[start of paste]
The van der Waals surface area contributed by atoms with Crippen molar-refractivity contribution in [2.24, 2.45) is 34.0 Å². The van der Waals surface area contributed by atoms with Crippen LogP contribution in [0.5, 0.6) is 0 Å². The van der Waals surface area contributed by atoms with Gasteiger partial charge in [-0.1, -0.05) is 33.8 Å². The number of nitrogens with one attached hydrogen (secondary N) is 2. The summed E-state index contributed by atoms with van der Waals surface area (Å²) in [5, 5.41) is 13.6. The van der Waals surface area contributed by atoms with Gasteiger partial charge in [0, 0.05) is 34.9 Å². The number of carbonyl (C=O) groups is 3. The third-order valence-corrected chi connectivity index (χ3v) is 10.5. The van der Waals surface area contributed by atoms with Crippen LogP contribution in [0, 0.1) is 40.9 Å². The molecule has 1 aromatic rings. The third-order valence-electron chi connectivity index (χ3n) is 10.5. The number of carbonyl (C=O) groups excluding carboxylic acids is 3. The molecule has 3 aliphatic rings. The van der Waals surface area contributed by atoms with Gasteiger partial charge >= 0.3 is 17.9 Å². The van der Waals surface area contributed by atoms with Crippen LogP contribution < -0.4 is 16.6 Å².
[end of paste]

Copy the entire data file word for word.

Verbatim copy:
The van der Waals surface area contributed by atoms with Crippen molar-refractivity contribution in [2.24, 2.45) is 34.0 Å². The van der Waals surface area contributed by atoms with Crippen LogP contribution in [0.5, 0.6) is 0 Å². The van der Waals surface area contributed by atoms with Gasteiger partial charge in [-0.1, -0.05) is 33.8 Å². The number of nitrogens with one attached hydrogen (secondary N) is 2. The summed E-state index contributed by atoms with van der Waals surface area (Å²) in [5, 5.41) is 13.6. The van der Waals surface area contributed by atoms with Gasteiger partial charge in [0, 0.05) is 34.9 Å². The number of carbonyl (C=O) groups is 3. The third-order valence-corrected chi connectivity index (χ3v) is 10.5. The van der Waals surface area contributed by atoms with Crippen LogP contribution in [0, 0.1) is 40.9 Å². The molecule has 1 aromatic rings. The third-order valence-electron chi connectivity index (χ3n) is 10.5. The number of carbonyl (C=O) groups excluding carboxylic acids is 3. The molecule has 3 aliphatic rings. The van der Waals surface area contributed by atoms with Gasteiger partial charge >= 0.3 is 17.9 Å². The van der Waals surface area contributed by atoms with Crippen LogP contribution < -0.4 is 16.6 Å².